Mycophenolate mofetil versus azathioprine for prevention of chronic allograft dysfunction in renal transplantation: The MYSS follow-up randomized, controlled clinical trial

Giuseppe Remuzzi, Paolo Cravedi, Marco Costantini, Mariadomenica Lesti, Maria Ganeva, Giulia Gherardi, Bogdan Ene-Iordache, Eliana Gotti, Donato Donati, Maurizio Salvadori, Silvio Sandrini, Giuseppe Segoloni, Stefano Federico, Paolo Rigotti, Vito Sparacino, Piero Ruggenenti

Research output: Contribution to journalArticlepeer-review

Abstract

The Mycophenolate Steroids Sparing (MYSS) study found that in renal transplant recipients who were on immunosuppressive therapy with the cyclosporine microemulsion Neoral, mycophenolate mofetil (MMF) was not better than azathioprine in preventing acute rejection at 21 mo after transplantation and was 15 times more expensive. The MYSS Follow-up Study, an extension of MYSS, was aimed at comparing long-term outcome of 248 MYSS patients according to their original randomization to MMF (1 g twice daily) or azathioprine (75 to 100 mg/d). Primary outcome was estimated GFR at 5 yr after transplantation. Mean 5-yr GFR difference between azathioprine and mycophenolate was 4.67 ml/min per 1.73 m2 (95% confidence interval [CI] -0.43 to 9.77 ml/min per 1.73 m2; P = 0.07). GFR from month 6 (mean ± SEM: 54.3 ± 1.6 versus 53.9 ± 1.5 ml/min per 1.73 m2; P = 0.83) to month 72 after transplantation (49.5 ± 2.2 versus 47.3 ± 2.4 ml/min per 1.73 m2; P = 0.50); GFR slopes (mean ± SEM: -1.10 ± 0.56 versus -1.23 ± 0.31 ml/min per 1.73 m2 per year; P = 0.83); and 72-mo patient mortality (4.0 versus 4.0% [P = 0.95]; HR 0.96; 95% CI 0.28 to 3.31; P = 0.95), graft loss (6.8 versus 6.1% [P = 0.82]; HR 0.89; 95% CI 0.32 to 2.46; P = 0.83), incidence of persistent proteinuria (25.0 versus 27.4%; P = 0.72), late (>6 mo after transplantation) rejections (25.3 versus 21.2%; P = 0.53), and adverse events were similar on azathioprine (n = 124) and MMF (n = 124), respectively. Outcomes in the two groups were comparable also among patients with or without steroid therapy, considered separately. In kidney transplantation, the long-term risk/benefit profile of MMF and azathioprine therapy in combination with cyclosporine Neoral is similar. In view of the cost, standard immunosuppression regimens for kidney transplantation should perhaps include azathioprine rather than MMF.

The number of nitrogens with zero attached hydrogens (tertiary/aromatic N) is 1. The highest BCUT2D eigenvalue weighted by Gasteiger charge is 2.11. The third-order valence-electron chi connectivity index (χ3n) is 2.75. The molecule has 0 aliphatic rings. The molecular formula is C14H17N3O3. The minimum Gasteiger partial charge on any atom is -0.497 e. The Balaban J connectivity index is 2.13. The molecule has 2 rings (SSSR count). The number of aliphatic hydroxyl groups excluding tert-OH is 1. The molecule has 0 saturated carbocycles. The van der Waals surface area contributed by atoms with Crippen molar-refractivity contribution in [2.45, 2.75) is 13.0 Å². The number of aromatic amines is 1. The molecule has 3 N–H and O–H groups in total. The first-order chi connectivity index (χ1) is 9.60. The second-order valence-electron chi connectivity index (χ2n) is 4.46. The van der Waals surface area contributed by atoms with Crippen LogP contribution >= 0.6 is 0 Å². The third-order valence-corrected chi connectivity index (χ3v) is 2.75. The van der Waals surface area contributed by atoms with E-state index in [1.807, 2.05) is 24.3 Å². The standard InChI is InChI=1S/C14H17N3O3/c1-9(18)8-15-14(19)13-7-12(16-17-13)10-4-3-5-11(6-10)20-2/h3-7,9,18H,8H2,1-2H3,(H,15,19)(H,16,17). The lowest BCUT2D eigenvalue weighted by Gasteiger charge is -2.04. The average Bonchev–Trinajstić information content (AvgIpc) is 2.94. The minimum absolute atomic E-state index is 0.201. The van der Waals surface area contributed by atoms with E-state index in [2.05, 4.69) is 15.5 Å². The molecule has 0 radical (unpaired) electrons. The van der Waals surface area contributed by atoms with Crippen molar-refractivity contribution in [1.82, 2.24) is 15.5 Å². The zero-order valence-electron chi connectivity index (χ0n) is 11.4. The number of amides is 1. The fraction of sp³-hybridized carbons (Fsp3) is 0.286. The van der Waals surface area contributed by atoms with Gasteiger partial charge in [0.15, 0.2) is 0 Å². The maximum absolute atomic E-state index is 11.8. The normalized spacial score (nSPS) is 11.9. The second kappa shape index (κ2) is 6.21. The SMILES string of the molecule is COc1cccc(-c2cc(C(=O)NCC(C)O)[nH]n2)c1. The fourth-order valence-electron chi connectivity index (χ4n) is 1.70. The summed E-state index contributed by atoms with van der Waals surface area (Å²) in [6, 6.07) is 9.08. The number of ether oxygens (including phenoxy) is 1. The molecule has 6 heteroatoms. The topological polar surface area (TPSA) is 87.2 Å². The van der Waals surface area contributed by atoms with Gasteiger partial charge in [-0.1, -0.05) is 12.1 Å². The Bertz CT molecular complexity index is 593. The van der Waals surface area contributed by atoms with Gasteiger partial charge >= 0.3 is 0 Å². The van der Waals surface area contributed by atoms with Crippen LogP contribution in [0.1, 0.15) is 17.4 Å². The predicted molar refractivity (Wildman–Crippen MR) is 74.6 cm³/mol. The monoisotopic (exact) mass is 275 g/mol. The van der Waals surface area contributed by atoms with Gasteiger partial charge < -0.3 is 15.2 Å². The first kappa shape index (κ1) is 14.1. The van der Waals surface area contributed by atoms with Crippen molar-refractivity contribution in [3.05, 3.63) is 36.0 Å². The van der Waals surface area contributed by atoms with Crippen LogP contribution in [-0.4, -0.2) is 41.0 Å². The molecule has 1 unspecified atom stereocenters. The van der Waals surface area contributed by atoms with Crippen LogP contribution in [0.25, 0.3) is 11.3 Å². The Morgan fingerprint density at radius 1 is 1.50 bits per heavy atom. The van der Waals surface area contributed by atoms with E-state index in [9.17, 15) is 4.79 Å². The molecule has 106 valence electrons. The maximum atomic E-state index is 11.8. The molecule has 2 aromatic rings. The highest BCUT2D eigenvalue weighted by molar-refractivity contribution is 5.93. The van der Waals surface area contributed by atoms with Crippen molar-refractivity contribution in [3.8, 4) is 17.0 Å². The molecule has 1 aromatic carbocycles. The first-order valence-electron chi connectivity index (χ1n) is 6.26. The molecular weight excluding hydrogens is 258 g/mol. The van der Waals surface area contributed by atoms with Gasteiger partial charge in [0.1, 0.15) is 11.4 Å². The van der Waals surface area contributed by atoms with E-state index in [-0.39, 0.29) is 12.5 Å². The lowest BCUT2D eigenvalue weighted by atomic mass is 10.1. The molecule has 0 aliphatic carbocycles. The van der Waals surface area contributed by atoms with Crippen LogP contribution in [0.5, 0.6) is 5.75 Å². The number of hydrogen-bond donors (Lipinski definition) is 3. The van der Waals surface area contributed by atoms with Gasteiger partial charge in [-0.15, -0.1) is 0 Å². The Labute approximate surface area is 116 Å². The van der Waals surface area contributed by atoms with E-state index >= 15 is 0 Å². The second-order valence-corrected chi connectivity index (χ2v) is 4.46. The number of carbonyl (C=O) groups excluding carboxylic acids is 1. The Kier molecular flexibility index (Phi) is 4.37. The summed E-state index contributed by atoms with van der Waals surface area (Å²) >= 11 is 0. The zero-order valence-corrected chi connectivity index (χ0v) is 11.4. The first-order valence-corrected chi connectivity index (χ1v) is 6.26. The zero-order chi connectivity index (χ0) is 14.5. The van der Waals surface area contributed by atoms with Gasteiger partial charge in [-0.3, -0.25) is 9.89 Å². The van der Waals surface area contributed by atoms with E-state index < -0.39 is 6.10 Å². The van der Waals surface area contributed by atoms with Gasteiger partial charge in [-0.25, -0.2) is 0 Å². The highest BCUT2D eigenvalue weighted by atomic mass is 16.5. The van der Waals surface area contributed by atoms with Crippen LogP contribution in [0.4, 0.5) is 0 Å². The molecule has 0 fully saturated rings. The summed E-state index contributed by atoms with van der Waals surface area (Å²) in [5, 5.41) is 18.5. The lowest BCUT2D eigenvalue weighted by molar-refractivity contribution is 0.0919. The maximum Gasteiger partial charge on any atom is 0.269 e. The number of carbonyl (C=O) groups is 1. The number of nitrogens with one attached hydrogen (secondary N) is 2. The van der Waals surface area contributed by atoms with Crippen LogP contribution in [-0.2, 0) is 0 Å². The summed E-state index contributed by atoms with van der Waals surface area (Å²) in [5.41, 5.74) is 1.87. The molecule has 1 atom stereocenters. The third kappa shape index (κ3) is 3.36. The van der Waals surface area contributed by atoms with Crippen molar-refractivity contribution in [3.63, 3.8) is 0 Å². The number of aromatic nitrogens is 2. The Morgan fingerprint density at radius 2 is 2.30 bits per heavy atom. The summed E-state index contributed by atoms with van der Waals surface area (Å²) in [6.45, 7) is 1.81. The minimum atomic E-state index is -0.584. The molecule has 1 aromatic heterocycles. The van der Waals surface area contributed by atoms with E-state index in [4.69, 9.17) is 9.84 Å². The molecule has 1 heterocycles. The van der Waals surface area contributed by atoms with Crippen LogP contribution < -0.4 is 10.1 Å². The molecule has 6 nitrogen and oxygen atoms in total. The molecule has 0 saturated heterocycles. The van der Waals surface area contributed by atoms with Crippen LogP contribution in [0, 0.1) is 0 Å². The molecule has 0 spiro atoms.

Original languageEnglish
Pages (from-to)1973-1985
Number of pages13
JournalJournal of the American Society of Nephrology
Volume18
Issue number6
DOIs
Publication statusPublished - Jun 2007

ASJC Scopus subject areas

  • Nephrology

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